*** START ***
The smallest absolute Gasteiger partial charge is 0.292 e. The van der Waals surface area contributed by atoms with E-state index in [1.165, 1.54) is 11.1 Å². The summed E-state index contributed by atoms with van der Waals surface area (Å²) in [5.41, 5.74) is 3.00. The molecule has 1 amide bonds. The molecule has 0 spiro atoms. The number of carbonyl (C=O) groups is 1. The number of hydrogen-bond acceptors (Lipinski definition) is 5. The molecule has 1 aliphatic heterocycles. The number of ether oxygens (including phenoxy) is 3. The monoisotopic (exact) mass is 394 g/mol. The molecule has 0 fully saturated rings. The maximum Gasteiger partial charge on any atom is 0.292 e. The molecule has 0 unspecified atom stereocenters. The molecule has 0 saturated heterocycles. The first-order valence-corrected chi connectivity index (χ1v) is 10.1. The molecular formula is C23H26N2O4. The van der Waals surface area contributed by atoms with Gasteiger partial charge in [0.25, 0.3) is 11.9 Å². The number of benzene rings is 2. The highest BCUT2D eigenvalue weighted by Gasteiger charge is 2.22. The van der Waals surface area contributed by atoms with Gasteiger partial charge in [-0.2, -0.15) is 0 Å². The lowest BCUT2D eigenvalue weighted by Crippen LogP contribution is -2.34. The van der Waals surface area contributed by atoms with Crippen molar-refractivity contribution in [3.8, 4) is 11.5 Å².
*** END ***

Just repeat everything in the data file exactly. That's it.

The smallest absolute Gasteiger partial charge is 0.292 e. The van der Waals surface area contributed by atoms with E-state index in [1.165, 1.54) is 11.1 Å². The summed E-state index contributed by atoms with van der Waals surface area (Å²) in [5.41, 5.74) is 3.00. The molecule has 1 amide bonds. The molecule has 0 spiro atoms. The number of carbonyl (C=O) groups is 1. The number of hydrogen-bond acceptors (Lipinski definition) is 5. The molecule has 1 aliphatic heterocycles. The number of ether oxygens (including phenoxy) is 3. The monoisotopic (exact) mass is 394 g/mol. The molecule has 0 fully saturated rings. The maximum Gasteiger partial charge on any atom is 0.292 e. The molecule has 0 unspecified atom stereocenters. The molecule has 0 saturated heterocycles. The first-order valence-corrected chi connectivity index (χ1v) is 10.1. The molecular formula is C23H26N2O4. The van der Waals surface area contributed by atoms with Gasteiger partial charge in [0.25, 0.3) is 11.9 Å². The number of benzene rings is 2. The highest BCUT2D eigenvalue weighted by Gasteiger charge is 2.22. The van der Waals surface area contributed by atoms with Gasteiger partial charge in [-0.2, -0.15) is 0 Å². The lowest BCUT2D eigenvalue weighted by Crippen LogP contribution is -2.34. The van der Waals surface area contributed by atoms with Crippen molar-refractivity contribution in [3.8, 4) is 11.5 Å².